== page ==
In 1511, the Western world (represented by Portugal) stepped on Southeast Asian territory for the first time. Among the places which it subsequently covered with the veil of European influence were Java and Sumatra and, up north, together with the rest of the Philippines, the province of Pampanga. Pampanga was invaded and conquered by Spain in 1571.
Before it was covered with the heavy curtain of Spanish culture, how did the Pampangan image look like? This question was answered by John A. Larkins in his well-acclaimed pioneering work (Larkins1972), but he leaves ample space for a more thorough treatment of the topic. One productive exercise not yet done to date , for example, is to compare pre-Spanish Pampangans with pre-Portuguese Javans and Sumatrans. This, precisely, is what the present essay will do as a modest contribution to the fast-growing trend of regional historiography in the country. (See Tan 1977: 5-11; and Foronda 1977: 12-18).
The following discussions, where one Filipino ethnic group is singled out for the spotlight, unfortunately carry the danger of arousing the divisive spirit to which we Filipinos not infrequently succumb. But, most certainly, it must not do so. A deeper knowledge of any portion of the country should, on the contrary, cause a deeper love for the whole nation and, consequently, for the other constituent parts of the nation. It is presumably in this spirit that several scholars belonging to other provinces or regions here have, in the recent past, published authoritative articles and books on their respective groups.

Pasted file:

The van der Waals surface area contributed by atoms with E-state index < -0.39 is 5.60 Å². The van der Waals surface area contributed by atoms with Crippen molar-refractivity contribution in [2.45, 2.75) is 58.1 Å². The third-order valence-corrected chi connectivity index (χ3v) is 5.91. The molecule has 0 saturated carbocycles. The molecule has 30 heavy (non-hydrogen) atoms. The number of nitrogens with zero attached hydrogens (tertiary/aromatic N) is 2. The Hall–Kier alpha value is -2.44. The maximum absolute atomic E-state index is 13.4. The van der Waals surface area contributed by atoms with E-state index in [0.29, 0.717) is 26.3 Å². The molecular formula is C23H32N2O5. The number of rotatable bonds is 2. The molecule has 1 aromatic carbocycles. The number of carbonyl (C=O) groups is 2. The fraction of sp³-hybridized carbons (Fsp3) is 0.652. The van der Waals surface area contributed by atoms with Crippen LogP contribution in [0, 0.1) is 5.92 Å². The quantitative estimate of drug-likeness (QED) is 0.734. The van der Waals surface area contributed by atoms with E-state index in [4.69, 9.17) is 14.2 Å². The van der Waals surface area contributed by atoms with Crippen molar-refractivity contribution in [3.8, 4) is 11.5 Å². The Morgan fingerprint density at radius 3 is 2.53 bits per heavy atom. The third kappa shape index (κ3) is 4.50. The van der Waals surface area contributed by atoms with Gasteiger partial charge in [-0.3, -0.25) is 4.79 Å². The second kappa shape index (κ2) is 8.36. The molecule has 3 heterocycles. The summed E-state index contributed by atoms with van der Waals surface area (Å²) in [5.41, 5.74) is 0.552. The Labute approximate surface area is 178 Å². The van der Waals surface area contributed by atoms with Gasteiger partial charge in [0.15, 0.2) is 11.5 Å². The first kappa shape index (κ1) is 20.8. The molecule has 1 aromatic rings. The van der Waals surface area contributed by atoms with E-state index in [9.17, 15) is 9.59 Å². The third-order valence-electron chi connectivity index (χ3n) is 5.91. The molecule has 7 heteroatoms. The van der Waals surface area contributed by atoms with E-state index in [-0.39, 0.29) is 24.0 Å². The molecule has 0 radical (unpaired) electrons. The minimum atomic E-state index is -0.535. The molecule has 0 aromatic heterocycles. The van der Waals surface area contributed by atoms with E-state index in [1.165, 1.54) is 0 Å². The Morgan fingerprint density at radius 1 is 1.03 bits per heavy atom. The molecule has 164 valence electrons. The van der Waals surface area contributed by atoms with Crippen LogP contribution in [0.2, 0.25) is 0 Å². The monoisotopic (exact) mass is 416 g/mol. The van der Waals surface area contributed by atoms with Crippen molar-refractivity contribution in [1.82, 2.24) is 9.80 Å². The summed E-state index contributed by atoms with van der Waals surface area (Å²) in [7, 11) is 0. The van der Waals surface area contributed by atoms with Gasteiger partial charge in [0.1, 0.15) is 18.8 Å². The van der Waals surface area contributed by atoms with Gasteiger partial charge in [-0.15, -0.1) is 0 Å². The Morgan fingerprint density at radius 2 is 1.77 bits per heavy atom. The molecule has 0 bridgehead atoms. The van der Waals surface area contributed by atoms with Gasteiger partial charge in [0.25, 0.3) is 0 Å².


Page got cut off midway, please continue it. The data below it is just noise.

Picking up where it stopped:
The comparative analysis done in this paper touches almost exclusively on linguistics and religion. And the treatment does not claim to be exhaustive. It is, rather, merely an exploratory step. The reason for this limitation is the scarcity of authoritative sources presently available to this writer. It is hoped that the day will come when the availability of such sources will bring the concepts contained herein from the “desert” of probability to the “promised land” of certitude.
[Kening artikulung ini (SLU- 1984), mamie kung katibayan (authoritative sources) a magpatutu king nanu mang sabian kung kailangang pamatutuanan. At ibat ketang 1984 a ita, penikuanan kung tumipun “authoritative sources” o katibayan a magpatutu king nanu mang sabian ku ketang babalakan kung isulat a “kasalesayan ning Kapampangan” a ini. Iyan metung yang sangkap ning akmang pamanaliksik at pamaniulat kasalesayan: one of the principles of historiography].
[Itang artikulung SLU-1984 mistula yang bini (seed) a pinla ku king gabun at, kaibat ning atlung pulut limang banua (1984 to 2019), metung neng mistulang tanaman a mamunga].
(Abatan ya ing kasuglung)